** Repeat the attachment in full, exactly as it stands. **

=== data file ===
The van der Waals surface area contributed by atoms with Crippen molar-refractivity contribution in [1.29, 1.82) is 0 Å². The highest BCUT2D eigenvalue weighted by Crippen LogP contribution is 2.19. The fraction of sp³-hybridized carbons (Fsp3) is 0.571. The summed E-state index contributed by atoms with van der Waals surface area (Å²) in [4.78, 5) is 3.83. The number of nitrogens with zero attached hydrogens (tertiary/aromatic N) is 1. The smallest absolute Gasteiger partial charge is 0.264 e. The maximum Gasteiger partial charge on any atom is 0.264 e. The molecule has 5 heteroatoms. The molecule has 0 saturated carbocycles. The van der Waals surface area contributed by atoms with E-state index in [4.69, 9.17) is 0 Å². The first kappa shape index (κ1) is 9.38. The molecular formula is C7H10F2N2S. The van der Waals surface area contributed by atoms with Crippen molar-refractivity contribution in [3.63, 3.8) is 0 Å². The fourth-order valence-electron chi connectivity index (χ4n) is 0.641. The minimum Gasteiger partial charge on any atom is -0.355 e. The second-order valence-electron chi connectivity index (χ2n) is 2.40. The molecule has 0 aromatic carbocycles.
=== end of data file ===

The van der Waals surface area contributed by atoms with Crippen molar-refractivity contribution in [1.29, 1.82) is 0 Å². The highest BCUT2D eigenvalue weighted by Crippen LogP contribution is 2.19. The fraction of sp³-hybridized carbons (Fsp3) is 0.571. The summed E-state index contributed by atoms with van der Waals surface area (Å²) in [4.78, 5) is 3.83. The number of nitrogens with zero attached hydrogens (tertiary/aromatic N) is 1. The smallest absolute Gasteiger partial charge is 0.264 e. The maximum Gasteiger partial charge on any atom is 0.264 e. The molecule has 5 heteroatoms. The molecule has 0 saturated carbocycles. The van der Waals surface area contributed by atoms with E-state index in [4.69, 9.17) is 0 Å². The first kappa shape index (κ1) is 9.38. The molecular formula is C7H10F2N2S. The van der Waals surface area contributed by atoms with Crippen molar-refractivity contribution in [3.63, 3.8) is 0 Å². The fourth-order valence-electron chi connectivity index (χ4n) is 0.641. The minimum Gasteiger partial charge on any atom is -0.355 e. The second-order valence-electron chi connectivity index (χ2n) is 2.40. The molecule has 0 aromatic carbocycles.